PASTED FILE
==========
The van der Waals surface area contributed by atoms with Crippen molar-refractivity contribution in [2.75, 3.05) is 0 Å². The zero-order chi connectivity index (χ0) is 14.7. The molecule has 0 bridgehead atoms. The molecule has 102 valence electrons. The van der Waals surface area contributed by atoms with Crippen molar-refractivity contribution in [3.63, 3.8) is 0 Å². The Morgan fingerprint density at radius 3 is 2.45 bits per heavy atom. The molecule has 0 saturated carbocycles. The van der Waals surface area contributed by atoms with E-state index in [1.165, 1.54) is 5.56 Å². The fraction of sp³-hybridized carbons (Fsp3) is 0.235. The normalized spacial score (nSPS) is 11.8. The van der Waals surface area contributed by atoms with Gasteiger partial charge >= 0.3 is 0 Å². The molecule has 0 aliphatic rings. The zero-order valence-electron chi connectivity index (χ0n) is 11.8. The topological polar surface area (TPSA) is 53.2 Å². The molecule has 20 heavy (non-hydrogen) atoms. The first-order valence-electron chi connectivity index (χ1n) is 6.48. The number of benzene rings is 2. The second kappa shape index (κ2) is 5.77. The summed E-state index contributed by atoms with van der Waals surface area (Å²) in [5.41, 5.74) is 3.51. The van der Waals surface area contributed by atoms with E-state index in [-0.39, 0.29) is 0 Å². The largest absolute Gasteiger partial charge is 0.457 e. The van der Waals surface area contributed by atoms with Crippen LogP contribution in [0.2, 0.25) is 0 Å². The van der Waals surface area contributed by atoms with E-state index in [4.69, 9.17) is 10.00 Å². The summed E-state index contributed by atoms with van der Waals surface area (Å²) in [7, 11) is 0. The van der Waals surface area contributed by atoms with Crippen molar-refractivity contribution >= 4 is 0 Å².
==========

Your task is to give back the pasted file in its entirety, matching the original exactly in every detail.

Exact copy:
The van der Waals surface area contributed by atoms with Crippen molar-refractivity contribution in [2.75, 3.05) is 0 Å². The zero-order chi connectivity index (χ0) is 14.7. The molecule has 0 bridgehead atoms. The molecule has 102 valence electrons. The van der Waals surface area contributed by atoms with Crippen molar-refractivity contribution in [3.63, 3.8) is 0 Å². The Morgan fingerprint density at radius 3 is 2.45 bits per heavy atom. The molecule has 0 saturated carbocycles. The van der Waals surface area contributed by atoms with E-state index in [1.165, 1.54) is 5.56 Å². The fraction of sp³-hybridized carbons (Fsp3) is 0.235. The normalized spacial score (nSPS) is 11.8. The van der Waals surface area contributed by atoms with Gasteiger partial charge >= 0.3 is 0 Å². The molecule has 0 aliphatic rings. The zero-order valence-electron chi connectivity index (χ0n) is 11.8. The topological polar surface area (TPSA) is 53.2 Å². The molecule has 20 heavy (non-hydrogen) atoms. The first-order valence-electron chi connectivity index (χ1n) is 6.48. The number of benzene rings is 2. The second kappa shape index (κ2) is 5.77. The summed E-state index contributed by atoms with van der Waals surface area (Å²) in [5.41, 5.74) is 3.51. The van der Waals surface area contributed by atoms with E-state index in [-0.39, 0.29) is 0 Å². The largest absolute Gasteiger partial charge is 0.457 e. The van der Waals surface area contributed by atoms with Crippen LogP contribution in [0.2, 0.25) is 0 Å². The van der Waals surface area contributed by atoms with E-state index in [4.69, 9.17) is 10.00 Å². The summed E-state index contributed by atoms with van der Waals surface area (Å²) in [7, 11) is 0. The van der Waals surface area contributed by atoms with Crippen molar-refractivity contribution >= 4 is 0 Å².